Poor chap, I thought, I should come with a warning. Things had been going really well until then. The fact of the matter is, from about 1850 to 1930 the maternal mortality ratio in England and Wales hovered between 3 and 5.4 per 1000 live births. (1) Maternal mortality means that mothers died while giving birth, just after birth, or in the days after the birth. This is a very high statistic by today's standards, but certainly nowhere near the 500 per 1000 live births (50%) my doctor seemed to be referring to. The only statistics available earlier than this in England are concerning midwives in private and dispensary practice, and they had ratios of between 1 and 6 per 1000 live births, with some recording ratios of less than one per 1000. (1)

Those who gave birth in hospitals were far more likely to catch puerperal fever due to unhygienic practices, compared to those whose births were attended by midwives.

The funny thing is that around the 1900s the maternal mortality ratios were much higher in the wealthier areas. The reason for this was that the wealthy were the only ones who could afford medical practitioners and 'lying-in' hospitals. Those who gave birth in hospitals were far more likely to catch puerperal fever due to unhygienic practices, compared to those whose births were attended by midwives. And before the mid-1930s puerperal fever was the cause of over 40% of maternal deaths. (2)

Granted, he may have been referring to the lifetime risk of maternal mortality, i.e. of all female deaths, 50% occurred during childbirth or as a result of complications of childbirth, but today, even in the poorest countries the lifetime risk of maternal mortality is 1 in 6. (3)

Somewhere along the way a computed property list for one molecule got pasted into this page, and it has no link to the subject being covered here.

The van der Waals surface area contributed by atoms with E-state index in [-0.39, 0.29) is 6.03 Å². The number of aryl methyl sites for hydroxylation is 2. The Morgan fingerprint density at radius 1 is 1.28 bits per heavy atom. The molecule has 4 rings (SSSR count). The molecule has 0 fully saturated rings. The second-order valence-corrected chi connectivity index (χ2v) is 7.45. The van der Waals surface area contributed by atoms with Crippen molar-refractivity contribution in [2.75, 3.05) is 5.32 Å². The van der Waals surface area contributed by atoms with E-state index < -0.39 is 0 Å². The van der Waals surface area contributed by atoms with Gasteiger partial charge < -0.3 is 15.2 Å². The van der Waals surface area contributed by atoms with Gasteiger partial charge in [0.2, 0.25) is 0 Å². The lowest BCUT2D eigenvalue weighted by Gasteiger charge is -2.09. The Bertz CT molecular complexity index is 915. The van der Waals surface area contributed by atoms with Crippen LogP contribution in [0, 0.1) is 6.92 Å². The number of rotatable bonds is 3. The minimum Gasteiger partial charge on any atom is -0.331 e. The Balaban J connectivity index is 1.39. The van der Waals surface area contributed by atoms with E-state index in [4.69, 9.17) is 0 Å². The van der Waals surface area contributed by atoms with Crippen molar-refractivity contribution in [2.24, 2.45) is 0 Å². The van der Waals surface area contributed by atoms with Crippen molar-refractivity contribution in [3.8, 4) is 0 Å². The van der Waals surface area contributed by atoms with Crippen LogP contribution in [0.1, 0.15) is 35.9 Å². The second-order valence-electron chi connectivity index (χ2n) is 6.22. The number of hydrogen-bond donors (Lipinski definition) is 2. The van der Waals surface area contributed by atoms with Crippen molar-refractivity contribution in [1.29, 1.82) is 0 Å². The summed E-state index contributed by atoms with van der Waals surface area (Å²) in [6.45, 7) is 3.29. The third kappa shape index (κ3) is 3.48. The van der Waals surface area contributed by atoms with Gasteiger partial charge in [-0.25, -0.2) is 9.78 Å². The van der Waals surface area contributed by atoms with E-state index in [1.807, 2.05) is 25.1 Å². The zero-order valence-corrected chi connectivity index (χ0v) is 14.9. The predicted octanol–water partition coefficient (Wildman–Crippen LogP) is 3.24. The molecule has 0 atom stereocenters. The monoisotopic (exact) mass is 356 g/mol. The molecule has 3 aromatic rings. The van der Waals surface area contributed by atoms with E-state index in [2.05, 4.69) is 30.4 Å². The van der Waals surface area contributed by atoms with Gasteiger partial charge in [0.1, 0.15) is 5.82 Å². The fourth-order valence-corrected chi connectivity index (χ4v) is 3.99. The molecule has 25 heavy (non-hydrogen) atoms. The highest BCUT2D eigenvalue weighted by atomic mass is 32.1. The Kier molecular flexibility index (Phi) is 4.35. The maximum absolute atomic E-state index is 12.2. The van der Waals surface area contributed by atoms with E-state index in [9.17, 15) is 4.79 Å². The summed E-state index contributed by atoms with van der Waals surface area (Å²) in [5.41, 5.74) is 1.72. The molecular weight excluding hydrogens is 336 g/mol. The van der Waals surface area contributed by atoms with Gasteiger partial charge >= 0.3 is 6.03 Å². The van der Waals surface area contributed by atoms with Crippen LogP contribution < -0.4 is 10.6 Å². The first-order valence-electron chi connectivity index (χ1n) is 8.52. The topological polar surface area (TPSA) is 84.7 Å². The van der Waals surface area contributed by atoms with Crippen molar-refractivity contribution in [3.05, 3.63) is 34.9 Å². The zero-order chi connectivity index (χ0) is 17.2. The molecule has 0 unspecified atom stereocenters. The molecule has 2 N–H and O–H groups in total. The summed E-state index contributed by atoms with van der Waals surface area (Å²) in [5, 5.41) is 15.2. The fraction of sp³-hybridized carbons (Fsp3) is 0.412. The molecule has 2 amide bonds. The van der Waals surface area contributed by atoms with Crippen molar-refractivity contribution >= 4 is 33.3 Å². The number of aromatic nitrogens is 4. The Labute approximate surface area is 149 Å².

I was thinking to myself that I should change doctors. Then I thought, maybe I should try changing this doctor.

So while he was telling me what a bad idea home birth is, I was thinking to myself that I should change doctors. Then I thought, maybe I should try changing this doctor. I don't know how to say that in a way that doesn't sound arrogant, but I do believe in informed choice, and I believe that planning to have a home birth is an informed choice. I'd like to help him understand how I came to that conclusion; because it seems that he hasn't had access to the information I have had access to.

So I'm busy collecting evidence of how home birth is as safe as (if not safer than) hospital birth for low risk pregnancies, which I hope to be able to relay in as humble and un-cocky way as possible. I think that will be that hard part, as I do sometimes tend to get a bit 'insistent', to put it politely.

Anyway, I promised I say something about what I'm doing to get the toddler ready for a sibling. I know it may seem a little early, both in terms of the pregnancy and the fact that the toddler isn't yet 2, but I can't help it!

We wash the baby, tickle the baby, kiss the baby and sing for the baby. And the baby gives the toddler a high 5 in return...

Our main baby-bonding time is in the bath. I mentioned last week that she knows the baby is in my belly and she knows it's little. So what we do is we 'wash' the baby (we wash my belly), and we tickle the baby (we tickle my belly), and we kiss the baby (you get the idea) and sing for the baby. To make things a bit more interactive, the baby gives the toddler a 'high 5' when she puts her hand gently on my belly, or at least the toddler believes the baby gave her a high 5.

Oh yes, I knew there was something I forgot - the belly pic. Hopefully we'll have it ready for next week...

So that's my pregnancy diary update for this week! Apologies for the marathon reading session. For someone who appreciates brevity, I'm not very good at it. Let's hope I do a better job with Week 13 of my pregnancy diary.

References:

1. Loudin, I. 1984. Maternal Mortality: an historical audit. Journal of the Royal College of General Practitioners. 34:585-588. Click here to go back to where you were.

2. Loudin, I. 2000. Maternal mortality in the past and its relevance to developing countries today. American Journal of Clinical Nutrition. 72(1): 241S-246S. Click here to go back to where you were.

3. Ronsmans, C. and Graham, W. 2006. Maternal mortality: who, when, where, and why. The Lancet. 368(9542): 1189-1200. Click here to go back to where you were.

New! Comments

Have your say about what you just read! Leave me a comment in the box below.